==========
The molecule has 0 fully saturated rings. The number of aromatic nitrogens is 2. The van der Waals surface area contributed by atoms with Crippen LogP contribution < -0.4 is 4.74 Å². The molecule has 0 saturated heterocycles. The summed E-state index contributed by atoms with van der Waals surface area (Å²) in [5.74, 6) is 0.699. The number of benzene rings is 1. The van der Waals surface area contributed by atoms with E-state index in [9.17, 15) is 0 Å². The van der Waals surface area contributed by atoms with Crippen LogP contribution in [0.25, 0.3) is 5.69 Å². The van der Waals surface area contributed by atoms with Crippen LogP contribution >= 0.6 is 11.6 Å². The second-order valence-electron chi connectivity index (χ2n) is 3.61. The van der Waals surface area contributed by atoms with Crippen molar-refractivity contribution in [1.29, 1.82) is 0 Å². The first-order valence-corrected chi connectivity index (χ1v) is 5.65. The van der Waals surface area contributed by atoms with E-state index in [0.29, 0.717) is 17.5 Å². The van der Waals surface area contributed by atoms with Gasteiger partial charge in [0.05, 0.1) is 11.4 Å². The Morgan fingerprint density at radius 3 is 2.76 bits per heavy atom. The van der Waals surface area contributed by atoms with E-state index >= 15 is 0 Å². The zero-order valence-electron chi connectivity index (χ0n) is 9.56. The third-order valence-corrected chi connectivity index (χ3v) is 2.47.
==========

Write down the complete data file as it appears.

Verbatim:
The molecule has 0 fully saturated rings. The number of aromatic nitrogens is 2. The van der Waals surface area contributed by atoms with Crippen LogP contribution < -0.4 is 4.74 Å². The molecule has 0 saturated heterocycles. The summed E-state index contributed by atoms with van der Waals surface area (Å²) in [5.74, 6) is 0.699. The number of benzene rings is 1. The van der Waals surface area contributed by atoms with E-state index in [9.17, 15) is 0 Å². The van der Waals surface area contributed by atoms with Crippen LogP contribution in [0.25, 0.3) is 5.69 Å². The van der Waals surface area contributed by atoms with Crippen LogP contribution >= 0.6 is 11.6 Å². The second-order valence-electron chi connectivity index (χ2n) is 3.61. The van der Waals surface area contributed by atoms with Crippen molar-refractivity contribution in [1.29, 1.82) is 0 Å². The first-order valence-corrected chi connectivity index (χ1v) is 5.65. The van der Waals surface area contributed by atoms with E-state index in [0.29, 0.717) is 17.5 Å². The van der Waals surface area contributed by atoms with Gasteiger partial charge in [0.05, 0.1) is 11.4 Å². The Morgan fingerprint density at radius 3 is 2.76 bits per heavy atom. The van der Waals surface area contributed by atoms with E-state index >= 15 is 0 Å². The zero-order valence-electron chi connectivity index (χ0n) is 9.56. The third-order valence-corrected chi connectivity index (χ3v) is 2.47.